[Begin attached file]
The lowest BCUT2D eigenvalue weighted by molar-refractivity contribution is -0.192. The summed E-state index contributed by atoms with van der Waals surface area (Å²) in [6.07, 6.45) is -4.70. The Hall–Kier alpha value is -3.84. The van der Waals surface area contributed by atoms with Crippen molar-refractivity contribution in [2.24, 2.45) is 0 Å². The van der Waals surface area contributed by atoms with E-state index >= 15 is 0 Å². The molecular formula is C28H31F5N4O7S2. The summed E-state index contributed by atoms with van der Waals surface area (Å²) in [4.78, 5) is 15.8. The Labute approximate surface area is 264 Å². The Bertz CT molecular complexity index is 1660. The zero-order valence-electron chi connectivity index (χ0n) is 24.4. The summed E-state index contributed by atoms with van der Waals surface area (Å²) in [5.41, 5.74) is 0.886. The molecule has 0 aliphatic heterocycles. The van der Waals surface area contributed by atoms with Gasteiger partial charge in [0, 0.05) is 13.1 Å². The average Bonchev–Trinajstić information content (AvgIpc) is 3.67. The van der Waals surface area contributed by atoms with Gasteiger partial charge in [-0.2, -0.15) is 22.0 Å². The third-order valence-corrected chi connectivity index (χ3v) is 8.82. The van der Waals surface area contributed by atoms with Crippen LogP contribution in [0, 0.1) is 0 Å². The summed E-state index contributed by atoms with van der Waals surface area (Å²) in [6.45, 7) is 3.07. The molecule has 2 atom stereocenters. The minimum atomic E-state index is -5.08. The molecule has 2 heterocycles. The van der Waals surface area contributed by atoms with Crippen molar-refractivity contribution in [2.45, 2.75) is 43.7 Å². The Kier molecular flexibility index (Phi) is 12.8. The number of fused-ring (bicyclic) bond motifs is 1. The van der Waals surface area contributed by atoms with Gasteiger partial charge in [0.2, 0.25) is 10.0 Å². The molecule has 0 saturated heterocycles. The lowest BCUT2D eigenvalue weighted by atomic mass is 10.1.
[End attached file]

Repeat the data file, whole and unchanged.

The lowest BCUT2D eigenvalue weighted by molar-refractivity contribution is -0.192. The summed E-state index contributed by atoms with van der Waals surface area (Å²) in [6.07, 6.45) is -4.70. The Hall–Kier alpha value is -3.84. The van der Waals surface area contributed by atoms with Crippen molar-refractivity contribution in [2.24, 2.45) is 0 Å². The van der Waals surface area contributed by atoms with E-state index >= 15 is 0 Å². The molecular formula is C28H31F5N4O7S2. The summed E-state index contributed by atoms with van der Waals surface area (Å²) in [4.78, 5) is 15.8. The Labute approximate surface area is 264 Å². The Bertz CT molecular complexity index is 1660. The zero-order valence-electron chi connectivity index (χ0n) is 24.4. The summed E-state index contributed by atoms with van der Waals surface area (Å²) in [5.41, 5.74) is 0.886. The molecule has 0 aliphatic heterocycles. The van der Waals surface area contributed by atoms with Gasteiger partial charge in [0, 0.05) is 13.1 Å². The average Bonchev–Trinajstić information content (AvgIpc) is 3.67. The van der Waals surface area contributed by atoms with Gasteiger partial charge in [-0.2, -0.15) is 22.0 Å². The third-order valence-corrected chi connectivity index (χ3v) is 8.82. The van der Waals surface area contributed by atoms with Crippen LogP contribution in [0, 0.1) is 0 Å². The summed E-state index contributed by atoms with van der Waals surface area (Å²) in [6.45, 7) is 3.07. The molecule has 2 atom stereocenters. The minimum atomic E-state index is -5.08. The molecule has 2 heterocycles. The van der Waals surface area contributed by atoms with Crippen molar-refractivity contribution in [2.45, 2.75) is 43.7 Å². The Kier molecular flexibility index (Phi) is 12.8. The number of fused-ring (bicyclic) bond motifs is 1. The van der Waals surface area contributed by atoms with Gasteiger partial charge in [0.2, 0.25) is 10.0 Å². The molecule has 0 saturated heterocycles. The lowest BCUT2D eigenvalue weighted by atomic mass is 10.1.